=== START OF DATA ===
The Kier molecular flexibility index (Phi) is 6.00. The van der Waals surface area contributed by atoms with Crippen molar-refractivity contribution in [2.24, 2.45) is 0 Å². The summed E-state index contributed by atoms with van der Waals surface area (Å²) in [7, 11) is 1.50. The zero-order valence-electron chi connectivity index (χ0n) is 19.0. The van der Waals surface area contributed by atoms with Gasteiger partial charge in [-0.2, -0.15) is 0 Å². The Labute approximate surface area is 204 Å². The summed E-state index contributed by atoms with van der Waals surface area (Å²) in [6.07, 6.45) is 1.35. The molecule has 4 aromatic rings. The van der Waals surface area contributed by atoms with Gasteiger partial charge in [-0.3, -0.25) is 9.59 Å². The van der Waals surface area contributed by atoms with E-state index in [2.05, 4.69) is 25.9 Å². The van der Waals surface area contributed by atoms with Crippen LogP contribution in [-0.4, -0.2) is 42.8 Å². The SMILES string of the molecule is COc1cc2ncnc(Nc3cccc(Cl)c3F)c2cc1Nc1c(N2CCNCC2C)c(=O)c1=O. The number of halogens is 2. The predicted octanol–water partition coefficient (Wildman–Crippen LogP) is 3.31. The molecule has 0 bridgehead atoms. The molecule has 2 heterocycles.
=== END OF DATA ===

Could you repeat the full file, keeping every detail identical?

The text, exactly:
The Kier molecular flexibility index (Phi) is 6.00. The van der Waals surface area contributed by atoms with Crippen molar-refractivity contribution in [2.24, 2.45) is 0 Å². The summed E-state index contributed by atoms with van der Waals surface area (Å²) in [7, 11) is 1.50. The zero-order valence-electron chi connectivity index (χ0n) is 19.0. The van der Waals surface area contributed by atoms with Gasteiger partial charge in [-0.2, -0.15) is 0 Å². The Labute approximate surface area is 204 Å². The summed E-state index contributed by atoms with van der Waals surface area (Å²) in [6.07, 6.45) is 1.35. The molecule has 4 aromatic rings. The van der Waals surface area contributed by atoms with Gasteiger partial charge in [-0.3, -0.25) is 9.59 Å². The van der Waals surface area contributed by atoms with E-state index in [2.05, 4.69) is 25.9 Å². The van der Waals surface area contributed by atoms with Crippen LogP contribution in [-0.4, -0.2) is 42.8 Å². The SMILES string of the molecule is COc1cc2ncnc(Nc3cccc(Cl)c3F)c2cc1Nc1c(N2CCNCC2C)c(=O)c1=O. The number of halogens is 2. The predicted octanol–water partition coefficient (Wildman–Crippen LogP) is 3.31. The molecule has 0 bridgehead atoms. The molecule has 2 heterocycles.